- Ph.D. (Princeton Theological Seminary)
- M.Div. (Princeton Theological Seminary)
Matthew Skinner joined Luther Seminary’s faculty in 2002, having earned his Ph.D. in biblical studies from Princeton Theological Seminary, where he had previously completed his M.Div. and served as a teaching fellow and visiting lecturer. In 1990 he received his A.B. degree magna cum laude, with a concentration in philosophy, from Brown University. In more recent years he has conducted advanced research at the Center of Theological Inquiry as a member-in-residence and a writing fellow.
Skinner’s teaching experience covers the full range of the New Testament canon. His courses focus on the original, ancient settings and circumstances surrounding the creation and preservation of biblical writings as well as how this literature continues to be experienced and interpreted in congregations and other public venues.
Much of Skinner’s published work focuses on the Gospels, the Acts of the Apostles, the cultural realities displayed in these writings, and their ongoing theological relevance. He is the author of two books on Acts. Acts: Catching Up with the Spirit introduces Acts to an audience that might know little about the book. It explains how Acts tells of believers coming to discover what the gospel of Jesus Christ means for them and the world, even as they live in times of surprise, opposition, and change. In Intrusive God, Disruptive Gospel: Encountering the Divine in the Book of Acts, Skinner takes a deeper dive into Acts, exploring how we best read it so it informs our understanding of the character of God, the challenges of faith, and the purpose of the church.
His three-volume project, A Companion to the New Testament, is an accessible and engaging introduction to the twenty-seven books that compose the New Testament. He also wrote The Trial Narratives: Conflict, Power, and Identity in the New Testament and has co-edited three additional books. He is currently working on a textbook that will explore how the New Testament talks about salvation and a commentary that will help preachers and teachers understand the book of Acts.
He has contributed to various resources for scholars, church leaders, and laypeople interested in the Bible’s connections to faith and life, including The Oxford Encyclopedia of the Bible and Theology, Theological Bible Commentary, Connections: A Lectionary Commentary Series, EnterTheBible.org, and Covenant Bible Study.
He has written about the Bible for websites including Huffington Post, Working Preacher, and ON Scripture—The Bible. He co-hosts Sermon Brainwave, a popular weekly podcast that offers assistance to preachers as they interpret biblical texts to prepare their sermons.
Ordained as a teaching elder in the Presbyterian Church (USA), Skinner also serves as the Scholar for Adult Education at Westminster Presbyterian Church in Minneapolis, where he works with the church’s leadership in developing new offerings for educational ministry both within and beyond the church building. He frequently teaches about the New Testament, early Christian history, and preaching at conferences, on college and seminary campuses, and in congregations.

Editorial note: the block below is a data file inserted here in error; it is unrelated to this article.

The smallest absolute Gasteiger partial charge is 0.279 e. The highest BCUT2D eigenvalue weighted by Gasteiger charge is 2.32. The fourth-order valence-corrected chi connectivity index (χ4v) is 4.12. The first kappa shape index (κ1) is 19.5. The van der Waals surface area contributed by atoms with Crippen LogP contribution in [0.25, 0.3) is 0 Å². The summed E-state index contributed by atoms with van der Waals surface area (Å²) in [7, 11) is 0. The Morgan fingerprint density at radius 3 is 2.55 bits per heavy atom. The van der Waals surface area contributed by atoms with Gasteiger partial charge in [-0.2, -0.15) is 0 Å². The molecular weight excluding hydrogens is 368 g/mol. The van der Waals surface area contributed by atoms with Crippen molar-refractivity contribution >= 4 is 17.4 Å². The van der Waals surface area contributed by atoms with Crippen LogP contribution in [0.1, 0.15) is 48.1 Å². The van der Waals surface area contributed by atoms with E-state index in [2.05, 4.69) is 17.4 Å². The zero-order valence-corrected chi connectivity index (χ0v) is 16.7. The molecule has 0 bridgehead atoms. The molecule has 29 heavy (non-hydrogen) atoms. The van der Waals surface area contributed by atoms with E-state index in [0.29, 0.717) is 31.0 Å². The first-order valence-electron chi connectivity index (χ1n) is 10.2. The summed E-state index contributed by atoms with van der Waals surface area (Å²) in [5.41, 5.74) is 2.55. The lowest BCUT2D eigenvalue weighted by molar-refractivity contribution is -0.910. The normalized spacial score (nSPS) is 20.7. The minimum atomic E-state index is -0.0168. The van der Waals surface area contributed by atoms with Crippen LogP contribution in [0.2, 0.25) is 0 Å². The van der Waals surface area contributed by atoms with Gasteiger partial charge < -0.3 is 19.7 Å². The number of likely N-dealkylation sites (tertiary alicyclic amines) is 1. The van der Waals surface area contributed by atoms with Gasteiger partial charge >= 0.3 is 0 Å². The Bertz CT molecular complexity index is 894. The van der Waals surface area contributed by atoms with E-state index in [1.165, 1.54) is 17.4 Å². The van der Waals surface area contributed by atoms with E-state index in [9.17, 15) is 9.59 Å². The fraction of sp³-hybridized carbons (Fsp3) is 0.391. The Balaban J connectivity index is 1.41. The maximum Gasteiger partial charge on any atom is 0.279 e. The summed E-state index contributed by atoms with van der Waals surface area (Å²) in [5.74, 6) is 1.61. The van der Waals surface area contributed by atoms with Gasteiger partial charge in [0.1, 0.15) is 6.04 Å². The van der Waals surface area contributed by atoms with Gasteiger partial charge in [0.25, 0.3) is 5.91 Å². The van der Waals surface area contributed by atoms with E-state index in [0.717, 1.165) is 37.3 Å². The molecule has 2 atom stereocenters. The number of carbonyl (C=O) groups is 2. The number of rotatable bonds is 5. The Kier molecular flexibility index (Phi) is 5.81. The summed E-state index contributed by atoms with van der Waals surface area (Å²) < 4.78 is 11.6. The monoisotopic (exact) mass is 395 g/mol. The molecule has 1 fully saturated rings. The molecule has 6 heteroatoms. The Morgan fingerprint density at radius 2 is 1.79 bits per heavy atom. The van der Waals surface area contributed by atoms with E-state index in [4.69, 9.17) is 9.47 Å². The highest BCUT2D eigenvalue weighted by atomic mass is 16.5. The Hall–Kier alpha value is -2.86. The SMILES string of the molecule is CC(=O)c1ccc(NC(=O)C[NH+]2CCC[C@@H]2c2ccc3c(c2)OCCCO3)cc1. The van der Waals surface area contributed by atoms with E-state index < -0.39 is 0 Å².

A Companion to the New Testament
Baylor University Press (2017 and 2018)
Three volume series!
A Companion to the New Testament draws readers deep inside the New Testament by providing a basic orientation to its literary contours and its ways of talking about theological matters. Designed especially for students learning to navigate the Bible as Christian Scripture, the Companion serves as an accessible, reliable, and engaging guide to each New Testament book’s contents. It explores these books’ capacity for informing Christian faith and life—among ancient audiences and also within Christian communities through time.
Individual chapters offer thorough overviews of each New Testament book, helping readers consider its historical setting, cultural assumptions, literary dynamics, and theological points of view. The Companion consistently illustrates how social conditions and community identities left their marks on the particular theological rhetoric of the New Testament. Author Matthew Skinner draws on his extensive teaching experience to orient readers to theological convictions and social realities reflected in Scripture. He pays special attention to the New Testament’s use of the Old Testament, the Roman Empire’s influence on Christian ideas and practices, the place of women in the early church’s life and teachings, the influence of Jewish apocalyptic themes on the New Testament, and ways that certain New Testament emphases have shaped basic Christian beliefs.
This first volume of the Companion explains that the Gospels are the results of the early churches’ efforts to preserve memories about the life and teaching of Jesus, his character, and his enduring significance. Readers discover that Jesus’ followers told their stories about him because of their desire to give testimony to him as the Christ and the agent of divine salvation. Likewise, the Companion’s treatment of Acts underscores that book’s understanding of God as active in the world, a God who continues the ministry Jesus began but does so now in and around the churches formed by Jesus’ followers. The earliest churches’ narratives about their Lord and their origins were theological narratives—stories meant to communicate believers’ convictions about God and God’s commitment to the world.